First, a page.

We may have hitches, fear, pain and headaches when it comes to praying, talking to God, meditating on our devotionals and studying His Word. Yet, the time we spend in other forums far surpasses. Some people will talk for hours rather than sit at God’s feet and connect with Him in the same time period and manner. Yet, we wonder what is wrong with the church. The Holy Spirit has equipped us with great talents and gifts. We are blessed and highly favoured but too many times we allow ourselves to be distressed and driven away into what I call “the land of irrelevance.” It is time for us to ‘Wake up, and allow God!” I do not exclude self.   

There is a point I need to address. Remember that God is not just for the Israelites. Paul and Barnabas remind us of this.

Then Paul and Barnabas answered them boldly. “We had to speak the word of God to you first. Since you reject it and do not consider yourselves worthy of eternal life, we now turn to the Gentiles. For this is what the Lord has commanded us, “I have made you a light for the Gentiles, that you may bring salvation to the ends of the earth.”

Acts 13:46-47 (NIV)

Here they were quoting Isaiah (Isaiah 49:6). “When the Gentiles heard this, they were glad and honoured the word of the Lord; and all who were appointed for eternal life believed.” (Acts 49:48, NIV).

At an event in the Jerusalem Council Peter also alluded to the position of the Gentiles.

“…Brothers, you know that some time ago God made a choice among you that the Gentiles might hear from my lips the message of the gospel and believe. God, who knows the heart, showed that he accepted them by giving the Holy Spirit to them, just as he did to us. He did not discriminate between us and them, for he purified their hearts by faith.”

Acts 15:7-9 (NIV)

We may be referred to as Gentiles. Some people say they are Israelites. Regardless of the banner of identity we want to take, the fact is that we are people of God. The journey and relationship between God and the people of Israel can be daily lessons for us to allow God to use in molding us to be better Christians. This relationship teaches us about the nature and expectation of God concerning His people, among other things.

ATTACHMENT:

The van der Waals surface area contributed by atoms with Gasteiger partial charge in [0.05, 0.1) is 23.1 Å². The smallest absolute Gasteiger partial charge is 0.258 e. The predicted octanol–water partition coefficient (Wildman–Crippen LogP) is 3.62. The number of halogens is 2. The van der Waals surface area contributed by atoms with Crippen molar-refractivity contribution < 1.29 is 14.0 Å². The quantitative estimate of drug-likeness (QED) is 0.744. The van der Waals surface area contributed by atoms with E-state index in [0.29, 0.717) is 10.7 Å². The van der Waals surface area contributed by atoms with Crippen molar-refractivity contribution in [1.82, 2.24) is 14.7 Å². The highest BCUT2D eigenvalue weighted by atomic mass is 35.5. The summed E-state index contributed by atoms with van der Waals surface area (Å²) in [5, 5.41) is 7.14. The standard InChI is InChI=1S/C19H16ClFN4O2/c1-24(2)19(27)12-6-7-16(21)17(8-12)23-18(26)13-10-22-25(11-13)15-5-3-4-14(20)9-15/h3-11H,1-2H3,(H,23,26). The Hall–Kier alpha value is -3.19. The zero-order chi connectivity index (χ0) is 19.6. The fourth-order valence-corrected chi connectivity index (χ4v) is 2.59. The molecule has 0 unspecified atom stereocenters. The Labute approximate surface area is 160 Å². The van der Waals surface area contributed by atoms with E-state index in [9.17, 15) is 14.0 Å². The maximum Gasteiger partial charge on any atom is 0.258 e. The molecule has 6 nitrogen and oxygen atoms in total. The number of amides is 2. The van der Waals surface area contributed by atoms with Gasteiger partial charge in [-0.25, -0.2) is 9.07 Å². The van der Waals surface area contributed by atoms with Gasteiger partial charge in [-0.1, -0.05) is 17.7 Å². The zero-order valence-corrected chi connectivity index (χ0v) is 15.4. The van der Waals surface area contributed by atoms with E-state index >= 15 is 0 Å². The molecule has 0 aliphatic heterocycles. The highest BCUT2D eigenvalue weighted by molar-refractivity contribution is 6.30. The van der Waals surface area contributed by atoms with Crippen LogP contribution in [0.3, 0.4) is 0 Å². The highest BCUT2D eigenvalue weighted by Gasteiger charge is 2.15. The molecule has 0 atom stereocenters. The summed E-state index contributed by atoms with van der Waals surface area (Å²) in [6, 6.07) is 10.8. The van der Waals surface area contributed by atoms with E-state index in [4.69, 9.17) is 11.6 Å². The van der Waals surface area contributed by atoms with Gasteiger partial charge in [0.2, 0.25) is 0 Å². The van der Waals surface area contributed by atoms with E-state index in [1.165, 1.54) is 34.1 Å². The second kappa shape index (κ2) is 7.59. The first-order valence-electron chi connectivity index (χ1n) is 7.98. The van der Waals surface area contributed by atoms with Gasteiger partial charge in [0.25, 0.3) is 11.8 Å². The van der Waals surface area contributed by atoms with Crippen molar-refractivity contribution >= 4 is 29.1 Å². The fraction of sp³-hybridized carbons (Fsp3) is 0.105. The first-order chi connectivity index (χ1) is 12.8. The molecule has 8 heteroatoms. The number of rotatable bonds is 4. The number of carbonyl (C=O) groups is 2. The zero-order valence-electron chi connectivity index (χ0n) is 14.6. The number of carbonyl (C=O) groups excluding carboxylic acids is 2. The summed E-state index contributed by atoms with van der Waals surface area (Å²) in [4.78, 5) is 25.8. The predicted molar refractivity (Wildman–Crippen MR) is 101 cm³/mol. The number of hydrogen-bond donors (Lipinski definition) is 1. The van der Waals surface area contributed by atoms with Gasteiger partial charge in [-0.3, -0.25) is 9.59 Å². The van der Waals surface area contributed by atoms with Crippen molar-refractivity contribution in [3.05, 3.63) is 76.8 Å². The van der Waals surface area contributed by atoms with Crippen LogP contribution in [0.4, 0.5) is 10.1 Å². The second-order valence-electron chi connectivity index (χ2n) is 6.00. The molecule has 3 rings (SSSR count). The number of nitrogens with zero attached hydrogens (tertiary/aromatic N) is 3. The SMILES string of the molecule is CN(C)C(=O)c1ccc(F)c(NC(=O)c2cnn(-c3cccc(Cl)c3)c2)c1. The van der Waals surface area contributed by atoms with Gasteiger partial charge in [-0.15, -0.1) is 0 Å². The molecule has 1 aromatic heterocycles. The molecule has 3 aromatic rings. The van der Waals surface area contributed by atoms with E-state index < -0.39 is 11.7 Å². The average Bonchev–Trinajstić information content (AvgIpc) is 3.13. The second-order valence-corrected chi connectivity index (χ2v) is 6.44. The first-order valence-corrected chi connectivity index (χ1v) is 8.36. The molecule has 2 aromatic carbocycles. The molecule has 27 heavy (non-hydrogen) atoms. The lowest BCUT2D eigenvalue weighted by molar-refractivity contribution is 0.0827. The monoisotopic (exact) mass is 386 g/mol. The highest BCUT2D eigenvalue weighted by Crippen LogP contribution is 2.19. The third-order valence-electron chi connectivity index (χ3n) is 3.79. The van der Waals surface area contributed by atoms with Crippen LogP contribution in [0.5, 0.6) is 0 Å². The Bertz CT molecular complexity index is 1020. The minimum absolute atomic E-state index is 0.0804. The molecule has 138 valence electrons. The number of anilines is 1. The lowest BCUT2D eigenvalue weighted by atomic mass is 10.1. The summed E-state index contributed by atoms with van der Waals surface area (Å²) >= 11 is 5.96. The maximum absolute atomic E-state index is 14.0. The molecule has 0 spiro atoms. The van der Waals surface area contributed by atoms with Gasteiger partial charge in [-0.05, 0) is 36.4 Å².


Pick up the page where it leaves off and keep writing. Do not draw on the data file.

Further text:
The relationship between Jesus Christ and His disciples has demonstrated to us the practice of our faith. It did not stop there. The Spirit of God was sent to us. It did not stop there. After He ascended into heaven, His disciples carried on His work, through the power of the Holy Spirit. It should not stop here. We are here to take from His Word, making it a meal that is needed for our daily existence. We are also called to share this meal and live Christ-like lives through the power of the Holy Spirit.

Let us go back to the Apostle Paul’s experience and the person I mentioned in the beginning. Paul was obviously hurt (2 Corinthians 10, 11) and expressed his feelings in a way that made him uncomfortable. He could have walked away but continued knowing that his dependency was on God for commendations and rewards. The person kept saying to me “what Paul went through felt real”. She was filled with emotions and said that “it felt so real” to her based on her current circumstance. Her hurts are not just based on current experiences. Many times we block the work of God to “protect” our hurts because it is too painful to release them. At times there is inconsistency in the way we function, in the things we say and do, in the different spheres of our lives.

Brethren and Friends many of us are experiencing hurts which tend to be concealed, automatically seeping through our attitudes and behaviours. Lack of forgiveness has been crippling us leading to sensitivity among us in the body of Christ. We deal with the world in the same manner, so they doubt our beliefs.  

How then should we proceed? Paul also tells us that:

“All Scripture is God-breathed and is useful for teaching, rebuking, correcting and training in righteousness,so that the servant of God may be thoroughly equipped for every good work.”